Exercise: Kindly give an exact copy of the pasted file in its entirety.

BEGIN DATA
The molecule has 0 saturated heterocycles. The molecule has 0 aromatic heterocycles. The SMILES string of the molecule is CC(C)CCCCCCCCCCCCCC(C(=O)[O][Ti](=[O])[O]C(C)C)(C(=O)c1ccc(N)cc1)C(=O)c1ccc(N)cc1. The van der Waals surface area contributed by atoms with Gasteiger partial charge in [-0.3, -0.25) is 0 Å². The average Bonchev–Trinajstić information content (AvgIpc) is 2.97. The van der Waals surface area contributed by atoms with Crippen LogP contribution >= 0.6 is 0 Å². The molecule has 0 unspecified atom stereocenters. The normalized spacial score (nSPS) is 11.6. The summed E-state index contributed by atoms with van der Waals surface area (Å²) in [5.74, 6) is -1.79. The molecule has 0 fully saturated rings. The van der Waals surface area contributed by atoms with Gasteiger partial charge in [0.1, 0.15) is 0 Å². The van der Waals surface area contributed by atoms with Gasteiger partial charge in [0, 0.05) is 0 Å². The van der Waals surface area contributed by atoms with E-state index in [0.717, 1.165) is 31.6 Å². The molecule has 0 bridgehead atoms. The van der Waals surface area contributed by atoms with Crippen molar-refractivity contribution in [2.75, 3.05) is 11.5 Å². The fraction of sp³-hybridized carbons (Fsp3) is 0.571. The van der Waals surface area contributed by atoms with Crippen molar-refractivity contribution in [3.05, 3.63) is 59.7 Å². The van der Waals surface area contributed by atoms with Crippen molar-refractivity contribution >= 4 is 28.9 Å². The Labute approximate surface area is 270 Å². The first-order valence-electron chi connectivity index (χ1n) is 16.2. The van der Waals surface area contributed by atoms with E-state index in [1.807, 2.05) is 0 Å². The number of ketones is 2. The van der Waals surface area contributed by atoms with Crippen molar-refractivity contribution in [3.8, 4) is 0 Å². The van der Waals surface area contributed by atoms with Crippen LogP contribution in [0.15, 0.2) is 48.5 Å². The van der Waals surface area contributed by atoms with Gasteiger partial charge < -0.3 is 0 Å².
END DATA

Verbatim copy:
The molecule has 0 saturated heterocycles. The molecule has 0 aromatic heterocycles. The SMILES string of the molecule is CC(C)CCCCCCCCCCCCCC(C(=O)[O][Ti](=[O])[O]C(C)C)(C(=O)c1ccc(N)cc1)C(=O)c1ccc(N)cc1. The van der Waals surface area contributed by atoms with Gasteiger partial charge in [-0.3, -0.25) is 0 Å². The average Bonchev–Trinajstić information content (AvgIpc) is 2.97. The van der Waals surface area contributed by atoms with Crippen LogP contribution >= 0.6 is 0 Å². The molecule has 0 unspecified atom stereocenters. The normalized spacial score (nSPS) is 11.6. The summed E-state index contributed by atoms with van der Waals surface area (Å²) in [5.74, 6) is -1.79. The molecule has 0 fully saturated rings. The van der Waals surface area contributed by atoms with Gasteiger partial charge in [0.1, 0.15) is 0 Å². The van der Waals surface area contributed by atoms with Gasteiger partial charge in [0, 0.05) is 0 Å². The van der Waals surface area contributed by atoms with E-state index in [0.717, 1.165) is 31.6 Å². The molecule has 0 bridgehead atoms. The van der Waals surface area contributed by atoms with Crippen molar-refractivity contribution in [2.75, 3.05) is 11.5 Å². The fraction of sp³-hybridized carbons (Fsp3) is 0.571. The van der Waals surface area contributed by atoms with Crippen molar-refractivity contribution in [3.05, 3.63) is 59.7 Å². The van der Waals surface area contributed by atoms with Crippen molar-refractivity contribution >= 4 is 28.9 Å². The Labute approximate surface area is 270 Å². The first-order valence-electron chi connectivity index (χ1n) is 16.2. The van der Waals surface area contributed by atoms with E-state index in [1.807, 2.05) is 0 Å². The number of ketones is 2. The van der Waals surface area contributed by atoms with Crippen molar-refractivity contribution in [3.8, 4) is 0 Å². The van der Waals surface area contributed by atoms with Crippen LogP contribution in [0.15, 0.2) is 48.5 Å². The van der Waals surface area contributed by atoms with Gasteiger partial charge < -0.3 is 0 Å².